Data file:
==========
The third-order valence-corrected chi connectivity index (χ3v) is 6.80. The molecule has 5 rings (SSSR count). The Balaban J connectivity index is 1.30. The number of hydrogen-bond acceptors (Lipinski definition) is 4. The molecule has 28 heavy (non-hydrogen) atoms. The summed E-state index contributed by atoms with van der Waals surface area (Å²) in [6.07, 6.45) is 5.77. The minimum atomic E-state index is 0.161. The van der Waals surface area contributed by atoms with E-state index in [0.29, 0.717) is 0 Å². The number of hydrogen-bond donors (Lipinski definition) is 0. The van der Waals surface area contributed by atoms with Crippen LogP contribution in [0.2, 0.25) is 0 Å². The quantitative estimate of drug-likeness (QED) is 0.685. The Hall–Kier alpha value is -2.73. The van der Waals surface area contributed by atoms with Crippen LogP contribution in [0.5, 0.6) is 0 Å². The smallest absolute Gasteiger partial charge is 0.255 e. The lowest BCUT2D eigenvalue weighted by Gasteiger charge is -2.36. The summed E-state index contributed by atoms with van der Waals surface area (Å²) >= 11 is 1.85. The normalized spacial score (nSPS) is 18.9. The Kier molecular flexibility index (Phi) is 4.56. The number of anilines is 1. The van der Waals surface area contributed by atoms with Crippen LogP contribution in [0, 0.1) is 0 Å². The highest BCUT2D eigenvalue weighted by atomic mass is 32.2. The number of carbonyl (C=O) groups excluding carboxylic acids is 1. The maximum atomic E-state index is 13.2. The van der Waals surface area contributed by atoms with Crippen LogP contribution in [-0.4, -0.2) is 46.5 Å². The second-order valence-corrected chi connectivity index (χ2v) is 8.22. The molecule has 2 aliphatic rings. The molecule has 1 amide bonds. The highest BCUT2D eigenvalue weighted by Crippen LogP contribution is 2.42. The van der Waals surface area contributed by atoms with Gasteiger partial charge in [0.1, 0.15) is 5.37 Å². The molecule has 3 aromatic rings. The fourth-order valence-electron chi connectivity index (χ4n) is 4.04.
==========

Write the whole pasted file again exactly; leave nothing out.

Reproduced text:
The third-order valence-corrected chi connectivity index (χ3v) is 6.80. The molecule has 5 rings (SSSR count). The Balaban J connectivity index is 1.30. The number of hydrogen-bond acceptors (Lipinski definition) is 4. The molecule has 28 heavy (non-hydrogen) atoms. The summed E-state index contributed by atoms with van der Waals surface area (Å²) in [6.07, 6.45) is 5.77. The minimum atomic E-state index is 0.161. The van der Waals surface area contributed by atoms with E-state index in [0.29, 0.717) is 0 Å². The number of hydrogen-bond donors (Lipinski definition) is 0. The van der Waals surface area contributed by atoms with Crippen LogP contribution in [0.2, 0.25) is 0 Å². The quantitative estimate of drug-likeness (QED) is 0.685. The Hall–Kier alpha value is -2.73. The van der Waals surface area contributed by atoms with Crippen LogP contribution in [0.5, 0.6) is 0 Å². The smallest absolute Gasteiger partial charge is 0.255 e. The lowest BCUT2D eigenvalue weighted by Gasteiger charge is -2.36. The summed E-state index contributed by atoms with van der Waals surface area (Å²) >= 11 is 1.85. The normalized spacial score (nSPS) is 18.9. The Kier molecular flexibility index (Phi) is 4.56. The number of anilines is 1. The van der Waals surface area contributed by atoms with Crippen LogP contribution in [0, 0.1) is 0 Å². The highest BCUT2D eigenvalue weighted by atomic mass is 32.2. The number of carbonyl (C=O) groups excluding carboxylic acids is 1. The maximum atomic E-state index is 13.2. The van der Waals surface area contributed by atoms with Crippen LogP contribution in [-0.4, -0.2) is 46.5 Å². The second-order valence-corrected chi connectivity index (χ2v) is 8.22. The molecule has 2 aliphatic rings. The molecule has 1 amide bonds. The highest BCUT2D eigenvalue weighted by Crippen LogP contribution is 2.42. The van der Waals surface area contributed by atoms with Gasteiger partial charge in [0.1, 0.15) is 5.37 Å². The molecule has 3 aromatic rings. The fourth-order valence-electron chi connectivity index (χ4n) is 4.04.